Video Speed Class joined and extended the existing SD defined speed classes providing equivalents to existing speed classes and adding new capture rates of 60 MB/s and 90 MB/s. Video Speed Class was designed to optimize use of modern NAND technology. According to the SD Association, the move was needed, as “the earlier speed classes include fixed parameters that are too specific to earlier NAND technology and are difficult to design solutions with the newest NAND technology”.
Rule of thumb: Video Speed Class is the best choice
V90 cards are designed to be future-proof and are ideal for anyone shooting 4K and beyond – 8K, for example – with frame rates of 60 and 120 fps. Still, the SD Association notes that “each of the given speed class methods defines different card access methods closely related to the underlying NAND technology. The match, or mismatch, of each speed class method to a specific NAND technology may lead to SD memory cards that meet Video Speed Class requirements for a given capture rate, yet not meet the requirements for the equivalent Speed Class or UHS Speed Class. As an example, an SD memory card may meet V30 requirements, by supporting 30 MB/s capture using the Video Speed Class protocol, yet only meet C10 requirements, supporting 10 MB/s capture with the Speed Class protocol.”
Yes… it can be a bit confusing. There is one key advice, though, and it comes from the SD Association: despite the large number of variables, one rule remains true: match the SD memory card to your specific application’s requirements. The protocol speed and type specified by the application needs to be matched. A guide to help consumers select the right memory card is usually provided in device owner’s manuals. As a rule of thumb, if the application offers multiple options, Video Speed Class is the best choice.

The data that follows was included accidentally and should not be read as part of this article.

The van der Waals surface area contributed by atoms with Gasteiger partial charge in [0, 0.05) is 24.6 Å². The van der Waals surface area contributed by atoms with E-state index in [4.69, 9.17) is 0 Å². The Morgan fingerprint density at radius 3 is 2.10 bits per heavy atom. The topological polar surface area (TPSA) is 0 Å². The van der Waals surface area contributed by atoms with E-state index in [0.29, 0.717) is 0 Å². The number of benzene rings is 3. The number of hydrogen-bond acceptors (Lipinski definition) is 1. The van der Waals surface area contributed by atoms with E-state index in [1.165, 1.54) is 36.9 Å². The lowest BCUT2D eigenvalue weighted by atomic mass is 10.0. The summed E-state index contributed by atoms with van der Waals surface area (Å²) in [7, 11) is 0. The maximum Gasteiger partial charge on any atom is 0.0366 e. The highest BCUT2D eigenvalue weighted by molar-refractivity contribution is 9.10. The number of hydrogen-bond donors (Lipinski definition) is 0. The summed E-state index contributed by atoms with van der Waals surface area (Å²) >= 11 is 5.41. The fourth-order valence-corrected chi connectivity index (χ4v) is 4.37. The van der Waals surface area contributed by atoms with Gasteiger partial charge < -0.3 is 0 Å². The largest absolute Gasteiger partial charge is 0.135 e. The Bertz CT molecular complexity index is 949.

The SD Association concludes that when available, Video Speed Class is the preferred access method for SD technology, as it will provide much faster recording for the exotic video technology of the future, while enabling the use of future NAND technology in SD memory cards and support the new standard protocol for hosts/applications to write efficiently to SD memory cards. The most important advice to consumers and users of all types is to continue matching the SD memory card to an application’s recommended speed class to continue enjoying the best recording and playback possible.
NVMe changes everything
The most recent advancements in technology point to a path towards the future. In March 2020, the SD Association (SDA) released its SD 8.0 specification (SD8.0) offering the fastest SD Express card capable of delivering gigabyte speeds via dual PCIe lane support and PCIe 4.0 with NVMe. According to the association, the newly introduced SD8.0 with bit rates of up to 2GB/s and 4GB/s will open even more opportunities for extra high performance solutions of removable memory cards leveraging the globally known and popular SD size form factor. This new protocol allows SD Express memory cards to serve as removable Solid State Drives (SSD), as ProVideo Coalition noted previously.
We’re spoilt for choice, and you just have to look at Filmtools offer in V90 SD memory cards to find how true that is. There are solutions for all needs and purses, from a $83.99 ProGrade Digital SDXC UHS-II V90 Memory Card – 64GB to the Angelbird 256GB AV Pro Mk 2 UHS-II SDXC Memory Card dual pack for $794.90. A choice of brands from ProGrade to Panasonic, Delkin Devices or Hoodman are available, with different capacities, but all offering V90 in terms of speed.
As Filmtools indicates, these V90 memory cards allow users to experience the next level in terms of content storage. Capable of reaching high read and write speeds, these V90 cards offer support for high-frame-rate recording. Widely compatible, these cards are a perfect match for top industry cameras such as the Canon EOS R6, Fujifilm XT4/XT3 Panasonic EVA1, the Sony A7/A9 plus many more! For maximum reliability, and advanced functionality, be sure to include these V90 Memory Cards for your next shoot.